This ebook, based on the latest ZDNet/TechRepublic special feature
, looks at how today's security threats have expanded in their scope and seriousness—and how cybersecurity may define international conflicts in the future. From the ebook:
Criminals are drawn to the internet for as many different reasons as the rest of us. Some of them just want to break things, many want to get rich, and some want to change the world.
Some are lone wolves, some are part of sophisticated criminal gangs and some even work with the tacit approval and support of their governments. But thanks to the borderless nature of the internet you could be unlucky enough to find that some—or all—of these groups could be targeting you at some point.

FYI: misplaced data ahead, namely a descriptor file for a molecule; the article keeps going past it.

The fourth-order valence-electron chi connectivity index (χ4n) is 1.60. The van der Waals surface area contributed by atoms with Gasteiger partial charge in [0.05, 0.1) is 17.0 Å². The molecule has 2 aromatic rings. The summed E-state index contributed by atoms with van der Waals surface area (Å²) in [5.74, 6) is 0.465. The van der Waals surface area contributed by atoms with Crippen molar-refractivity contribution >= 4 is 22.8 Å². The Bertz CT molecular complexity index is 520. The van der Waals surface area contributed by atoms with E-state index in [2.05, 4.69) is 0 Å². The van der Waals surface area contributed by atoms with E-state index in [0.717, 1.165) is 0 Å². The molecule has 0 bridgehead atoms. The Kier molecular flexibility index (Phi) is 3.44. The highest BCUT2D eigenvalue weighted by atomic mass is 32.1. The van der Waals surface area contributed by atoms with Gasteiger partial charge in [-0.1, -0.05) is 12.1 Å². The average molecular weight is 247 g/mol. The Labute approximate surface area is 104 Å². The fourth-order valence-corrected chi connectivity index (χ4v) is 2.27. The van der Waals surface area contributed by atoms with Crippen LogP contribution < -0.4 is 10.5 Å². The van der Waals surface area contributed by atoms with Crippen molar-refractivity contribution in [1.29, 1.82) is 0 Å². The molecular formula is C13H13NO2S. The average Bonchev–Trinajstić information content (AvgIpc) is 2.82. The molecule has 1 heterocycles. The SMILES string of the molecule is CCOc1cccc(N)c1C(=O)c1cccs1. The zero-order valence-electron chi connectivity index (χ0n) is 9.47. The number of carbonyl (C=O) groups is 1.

Just as the rise of the web created new business models and allowed existing firms to sell and communicate globally, so it has also created new types of crime that didn’t exist before and given existing crimes a turbo boost by allowing crooks to perpetrate them from anywhere in the world.
And as the web has grown up over the last three decades the types of cybercrime have changed too. Go back a decade or two and the majority of digital crime was really a form of online vandalism; defacing websites and the like. That still occurs, but much of today’s internet crime is now about getting rich.
As online crime has grown it has also evolved—or mutated—into a set of occasionally overlapping groups that pose distinct threats to organisations of different sizes. These groups have different tools, objectives and specialities, and understanding this can help defend against them.